No Mixed-Gender Prayer Space at the Western Wall

The Israeli government’s reversal followed opposition from ultra-Orthodox groups.

A Jewish woman prays at the Western Wall in Jerusalem's Old City on May 1, 2014. 
A Jewish woman prays at the Western Wall in Jerusalem's Old City on May 1, 2014.  (Ronen Zvulun / Reuters )

The Israeli government suspended its plans to create a space where men and women can pray together at the Western Wall, in a move critics say will deepen the divide between Jews in Israel and those in the diaspora.

The decision marks a reversal of the government’s approval in 2016 of a plan to create a mixed-gender section where members of non-Orthodox traditions could hold egalitarian prayer services at the southern end of the Western Wall—an agreement Israeli Prime Minister Benjamin Netanyahu described at the time as a “fair and creative solution.” Though the plan enjoyed support among Reform and Conservative denominations, which allow men and women to pray side by side, it received pushback from the ultra-Orthodox community, which requires that prayer spaces be gender-segregated.

This opposition stalled the plan’s implementation, prompting Reform and Conservative movements in Israel, as well the multi-denominational prayer group Women of the Wall, to petition the country’s Supreme Court to force the government to fulfill its commitment. It also resulted in violent clashes.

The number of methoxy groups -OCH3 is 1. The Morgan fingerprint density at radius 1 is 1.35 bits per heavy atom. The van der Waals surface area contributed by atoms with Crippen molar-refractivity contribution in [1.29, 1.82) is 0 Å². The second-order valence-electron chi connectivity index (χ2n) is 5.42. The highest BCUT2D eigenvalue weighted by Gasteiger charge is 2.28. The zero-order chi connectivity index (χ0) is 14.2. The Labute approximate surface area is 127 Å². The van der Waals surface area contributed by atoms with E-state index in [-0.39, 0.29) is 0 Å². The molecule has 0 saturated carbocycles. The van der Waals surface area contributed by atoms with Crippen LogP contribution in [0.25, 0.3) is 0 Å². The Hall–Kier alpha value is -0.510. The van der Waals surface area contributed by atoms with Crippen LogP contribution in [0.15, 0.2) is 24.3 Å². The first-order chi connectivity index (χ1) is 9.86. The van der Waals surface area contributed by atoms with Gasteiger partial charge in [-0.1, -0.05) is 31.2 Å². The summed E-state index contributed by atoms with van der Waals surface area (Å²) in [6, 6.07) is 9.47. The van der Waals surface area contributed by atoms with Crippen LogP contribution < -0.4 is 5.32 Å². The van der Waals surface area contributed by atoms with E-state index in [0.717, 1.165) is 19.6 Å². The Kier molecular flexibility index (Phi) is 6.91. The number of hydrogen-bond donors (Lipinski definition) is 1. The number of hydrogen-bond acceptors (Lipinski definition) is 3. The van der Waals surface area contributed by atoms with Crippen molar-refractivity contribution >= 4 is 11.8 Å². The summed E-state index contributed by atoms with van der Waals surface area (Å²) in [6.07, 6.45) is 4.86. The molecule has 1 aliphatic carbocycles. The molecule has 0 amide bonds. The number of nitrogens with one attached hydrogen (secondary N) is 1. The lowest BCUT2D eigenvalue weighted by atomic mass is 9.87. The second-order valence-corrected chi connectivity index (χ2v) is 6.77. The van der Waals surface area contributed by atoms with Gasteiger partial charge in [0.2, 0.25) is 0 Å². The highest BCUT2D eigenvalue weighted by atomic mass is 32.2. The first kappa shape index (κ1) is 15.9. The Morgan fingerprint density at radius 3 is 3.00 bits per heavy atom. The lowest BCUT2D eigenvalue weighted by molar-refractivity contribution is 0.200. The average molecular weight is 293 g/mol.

The decision to suspend the plan has already had repercussions. The Jewish Agency, a nonprofit serving Jewish communities worldwide, denounced the government’s decision in a resolution by the group’s board of governors and canceled its gala dinner, which Netanyahu was scheduled to attend. Reform movement leaders offered similar condemnation and cancelled an upcoming meeting with Netanyahu, calling the government’s decision “an acute crisis between the Israeli government and diaspora Jewry.”

Indeed, a 2016 study by the Pew Research Center found that about half of American Jews identify as either Reform (35 percent) or Conservative (18 percent), while only 10 percent identify as Orthodox. Conversely, a small minority of Israeli Jews identify as Conservative (2 percent) or Reform (2 percent), while half identify as Orthodox.

Though Netanyahu has not yet commented on the decision, members of his government have. Defense Minister Avigdor Lieberman condemned the decision as one of “religious coercion,” while leading opposition leader Yair Lapid accused Netanyahu of being “the puppet prime minister of ultra-Orthodox operators.”

Though the 2016 plan was suspended, Haaretz reports the government will begin talks to devise a new plan that will be acceptable to the ultra-Orthodox parties. In the meantime, construction of the mixed-prayer space will continue.